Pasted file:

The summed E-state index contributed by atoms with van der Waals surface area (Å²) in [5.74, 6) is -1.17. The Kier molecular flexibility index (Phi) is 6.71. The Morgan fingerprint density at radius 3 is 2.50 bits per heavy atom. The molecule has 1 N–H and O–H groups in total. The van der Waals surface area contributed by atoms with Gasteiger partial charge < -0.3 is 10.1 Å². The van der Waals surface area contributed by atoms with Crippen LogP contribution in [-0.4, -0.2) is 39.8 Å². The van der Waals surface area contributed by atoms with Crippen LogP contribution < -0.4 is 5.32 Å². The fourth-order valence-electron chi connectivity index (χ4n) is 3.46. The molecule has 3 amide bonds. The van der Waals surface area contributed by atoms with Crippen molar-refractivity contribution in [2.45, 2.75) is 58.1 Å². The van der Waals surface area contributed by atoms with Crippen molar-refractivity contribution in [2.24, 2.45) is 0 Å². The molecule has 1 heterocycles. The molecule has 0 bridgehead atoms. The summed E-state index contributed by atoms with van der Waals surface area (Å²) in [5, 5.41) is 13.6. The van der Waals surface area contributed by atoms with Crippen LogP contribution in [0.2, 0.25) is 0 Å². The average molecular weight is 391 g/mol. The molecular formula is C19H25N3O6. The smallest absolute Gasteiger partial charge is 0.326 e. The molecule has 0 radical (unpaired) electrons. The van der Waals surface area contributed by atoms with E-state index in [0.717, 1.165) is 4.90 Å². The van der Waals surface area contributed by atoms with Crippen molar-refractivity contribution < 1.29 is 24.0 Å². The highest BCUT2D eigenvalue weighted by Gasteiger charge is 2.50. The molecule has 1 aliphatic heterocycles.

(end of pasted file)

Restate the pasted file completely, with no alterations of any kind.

The summed E-state index contributed by atoms with van der Waals surface area (Å²) in [5.74, 6) is -1.17. The Kier molecular flexibility index (Phi) is 6.71. The Morgan fingerprint density at radius 3 is 2.50 bits per heavy atom. The molecule has 1 N–H and O–H groups in total. The van der Waals surface area contributed by atoms with Gasteiger partial charge < -0.3 is 10.1 Å². The van der Waals surface area contributed by atoms with Crippen LogP contribution in [-0.4, -0.2) is 39.8 Å². The van der Waals surface area contributed by atoms with Crippen LogP contribution < -0.4 is 5.32 Å². The fourth-order valence-electron chi connectivity index (χ4n) is 3.46. The molecule has 3 amide bonds. The van der Waals surface area contributed by atoms with Crippen molar-refractivity contribution in [2.45, 2.75) is 58.1 Å². The van der Waals surface area contributed by atoms with Crippen molar-refractivity contribution in [2.24, 2.45) is 0 Å². The molecule has 1 heterocycles. The molecule has 0 bridgehead atoms. The summed E-state index contributed by atoms with van der Waals surface area (Å²) in [5, 5.41) is 13.6. The van der Waals surface area contributed by atoms with Crippen LogP contribution in [0.2, 0.25) is 0 Å². The average molecular weight is 391 g/mol. The molecular formula is C19H25N3O6. The smallest absolute Gasteiger partial charge is 0.326 e. The molecule has 0 radical (unpaired) electrons. The van der Waals surface area contributed by atoms with E-state index in [0.717, 1.165) is 4.90 Å². The van der Waals surface area contributed by atoms with Crippen molar-refractivity contribution < 1.29 is 24.0 Å². The highest BCUT2D eigenvalue weighted by Gasteiger charge is 2.50. The molecule has 1 aliphatic heterocycles.